the general expectation of such a Person then prevalent in the East. It is also remarkable that Ælian mentions the JEWISH SIBYL, together with the Cumæan ;2 her oracles, therefore, which were probably in substance the same as the prophetical writings, were likely to be in the collection. Dionysius of Halicarnassus, on the authority of Varro, asserts that such of the prophecies as were not genuine were written in acrostichs.3 Eusebius has preserved a pretended acrostich oracle of the Erythræan Sibyl, the initial letters of which form the words IHΣOYE ΧΡΙΣΤΟΣ ΘΕΟΥ ΥΙΟΣ ΣΩΤΗΡ ΣΤΑΥΡΟΣ; but this is evidently a forgery on the bare inspection. We have cap used for mankind, daha for idols, and in one place the very words of Scripture have been quoted: "Opvós d'èx πάντων έσται καὶ βρύγμος ὀδόντων.” Constantine, in his “ Λόγος τῷ τῶν żyíwv ovnnóyw,” gives a very elaborate interpretation of the Pollio, with a Greek translation of the greater part of it, and asserts that the oracle, whence it was taken, was translated by Cicero into Latin verse, and annexed to his poems. We have now no trace of this translation, if it ever existed; but it is a curious circumstance, that Cicero informs us that the Sibylline oracles did predict a king, and were written in acrostichs. If any name were mentioned in them, it must have been Cornelius; as the pretence which Lentulus adduced for his connection with Catiline was a Sibylline prophecy, portending that the empire of Rome was to be given to three Cornelii Cinna and Sylla having been the two former, the third was to be himself. It is by no means improbable that, among the prophecies copied from the Jewish Scriptures, or gleaned from Jewish tradition, which were in all probability found among the Sibylline writings, the great Subject of prediction was called, the power of God, which would assuredly have been translated Cornelius by the Romans.

The author of the ingenious and elaborate Observations, who conceives that Virgil meant to refer the Sibyl's prediction to Augustus, imagines the whole poem to be a metrical horoscope, and discovers a clear explanation of every expression and allusion contained in it, by a reference to the phraseology of astrological art. How far this author is bigoted to hypothesis, may be conjectured from his application of the following lines to the sign Aries:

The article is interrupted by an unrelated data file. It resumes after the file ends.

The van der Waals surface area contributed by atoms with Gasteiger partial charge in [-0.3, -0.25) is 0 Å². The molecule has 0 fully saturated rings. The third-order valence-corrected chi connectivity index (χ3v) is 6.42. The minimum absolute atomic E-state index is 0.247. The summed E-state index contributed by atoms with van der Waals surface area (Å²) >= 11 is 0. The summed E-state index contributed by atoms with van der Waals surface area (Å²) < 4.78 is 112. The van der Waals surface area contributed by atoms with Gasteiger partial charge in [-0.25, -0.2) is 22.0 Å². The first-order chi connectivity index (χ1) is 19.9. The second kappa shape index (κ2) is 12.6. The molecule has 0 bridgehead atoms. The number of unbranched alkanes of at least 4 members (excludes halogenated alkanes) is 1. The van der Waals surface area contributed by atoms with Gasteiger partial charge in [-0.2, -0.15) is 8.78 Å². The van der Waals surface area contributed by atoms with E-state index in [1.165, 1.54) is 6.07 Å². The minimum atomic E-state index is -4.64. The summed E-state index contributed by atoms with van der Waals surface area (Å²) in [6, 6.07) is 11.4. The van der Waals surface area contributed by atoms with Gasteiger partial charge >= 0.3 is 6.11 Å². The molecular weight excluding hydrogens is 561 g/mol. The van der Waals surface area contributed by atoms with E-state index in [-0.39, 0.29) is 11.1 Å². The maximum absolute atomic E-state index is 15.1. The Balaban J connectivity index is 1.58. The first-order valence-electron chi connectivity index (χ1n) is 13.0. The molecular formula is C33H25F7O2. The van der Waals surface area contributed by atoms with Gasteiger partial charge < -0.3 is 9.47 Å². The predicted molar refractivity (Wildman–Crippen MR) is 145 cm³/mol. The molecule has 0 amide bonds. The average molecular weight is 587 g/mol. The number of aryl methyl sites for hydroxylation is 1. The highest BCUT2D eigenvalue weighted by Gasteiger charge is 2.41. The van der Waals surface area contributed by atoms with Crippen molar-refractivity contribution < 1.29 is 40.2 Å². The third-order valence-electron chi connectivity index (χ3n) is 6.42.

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5 Cic. 3 Cat. iv.; Sall. Bell. Cat.; Plutarch, in Vit. Cic.

6 Christ is called "the power of God," in 1 Cor. i. 24; and zipœs (171) owenpías in St. Luke i. 69. The number three thus applied may have been derived from some Old Testament intimations of the Holy Trinity.

and there can be no doubt that the same ingenuity, had this line followed those above cited, would have given an equally convincing interpretation of Tauris. Any mind unsophisticated by hypothesis cannot fail to perceive that the poet is describing a time of universal opulence and rest, when agriculture and commerce should be alike unnecessary: and when the ram in the meadows (not in the skies), should wear his fleece, without the dyer's labour, attired in the most costly and splendid colours.1

That the Daphnis was composed, like Milton's Lycidas, to commemorate the death of some real person, is scarcely to be doubted. That Menalcas represents Virgil is evident from the conclusion, wherein he states himself to be the author of two of Virgil's Eclogues. Mopsus, according to Servius, is Æmilius Macer of Verona, who wrote a poetical history of serpents, plants, and birds, in imitation of Nicander, and a supplement to the Iliad, called Antehomerica and Posthomerica. Bernhardy, Bähr, and others, after Wernsdorf, attribute, however, the epic and didactic poems to different writers of the same name. 2 If Daphnis be a personification, Julius Cæsar is the only person whom the character can pourtray, as Heyne justly observes: although he believes the poem to be merely a commemoration of the celebrated Sicilian shepherd. Servius and Donatus make Daphnis the poet's brother Flaccus. An uncertain epigrammatist has the following distich: